Apparently, the Bush administration is also against straight marriage—if you live in the desert under U.S. military occupation. Tom Engelhardt details seven years of wedding crashing in Afganistan and Iraq, and the notable lack of remorse on the part of the Pentagon.
All these “incidents” have some obvious features in common: the almost immediate claims by the U.S. military, for instance, that those who have been hit were adversaries, not wedding parties; the ultimate dismissal of the killings as the usual “collateral damage” in wartime; and, above all, the striking fact that, for none of these slaughters of celebrating locals, did the U.S. ever offer a genuine apology.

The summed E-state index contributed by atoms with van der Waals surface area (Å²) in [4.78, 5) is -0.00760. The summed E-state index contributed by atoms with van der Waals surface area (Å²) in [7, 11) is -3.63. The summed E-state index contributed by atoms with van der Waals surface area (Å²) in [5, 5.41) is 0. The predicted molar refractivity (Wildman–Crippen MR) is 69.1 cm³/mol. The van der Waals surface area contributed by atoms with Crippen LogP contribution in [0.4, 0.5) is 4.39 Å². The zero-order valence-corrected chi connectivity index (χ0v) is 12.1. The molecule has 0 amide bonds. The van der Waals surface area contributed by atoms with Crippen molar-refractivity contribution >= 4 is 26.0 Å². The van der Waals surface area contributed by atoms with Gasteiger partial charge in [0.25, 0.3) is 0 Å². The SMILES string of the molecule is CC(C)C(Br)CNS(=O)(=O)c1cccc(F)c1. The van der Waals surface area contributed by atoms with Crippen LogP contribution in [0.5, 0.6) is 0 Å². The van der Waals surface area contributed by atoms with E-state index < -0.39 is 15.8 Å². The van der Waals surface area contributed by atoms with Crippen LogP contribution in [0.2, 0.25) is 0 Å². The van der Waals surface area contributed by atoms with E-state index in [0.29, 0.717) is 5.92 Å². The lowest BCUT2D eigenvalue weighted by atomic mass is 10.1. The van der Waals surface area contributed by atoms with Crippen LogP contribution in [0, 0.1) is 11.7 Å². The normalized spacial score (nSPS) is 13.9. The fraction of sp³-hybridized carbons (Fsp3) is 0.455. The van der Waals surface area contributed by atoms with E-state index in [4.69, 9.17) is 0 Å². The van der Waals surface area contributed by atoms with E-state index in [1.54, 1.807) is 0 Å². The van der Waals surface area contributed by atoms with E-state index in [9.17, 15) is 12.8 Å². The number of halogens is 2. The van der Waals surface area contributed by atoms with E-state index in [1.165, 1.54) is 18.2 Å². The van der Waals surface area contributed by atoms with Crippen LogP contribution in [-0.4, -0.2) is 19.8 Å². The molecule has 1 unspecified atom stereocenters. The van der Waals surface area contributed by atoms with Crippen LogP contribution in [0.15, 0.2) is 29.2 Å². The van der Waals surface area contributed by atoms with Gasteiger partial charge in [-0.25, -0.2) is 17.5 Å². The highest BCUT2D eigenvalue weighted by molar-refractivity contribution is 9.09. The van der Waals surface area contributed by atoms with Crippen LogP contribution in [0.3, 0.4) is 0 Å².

The mainstream media tends to pick up such stories as he said/she said affairs. Of course, “she” never actually “says” anything, being dead. But you get the idea. As with the most recent Afghan wedding-party slaughter, such pieces—generally wire service stories—are to be found deep inside American newspapers where only the news jockeys are reading. In fact, your basic wedding party wipe-out report is almost certain to share at least some space in the story with a mini-round-up of other kinds of recent death and mayhem in the region in question. The language in which such stories are written is generally humdrum and, in the military mode, death is sanitized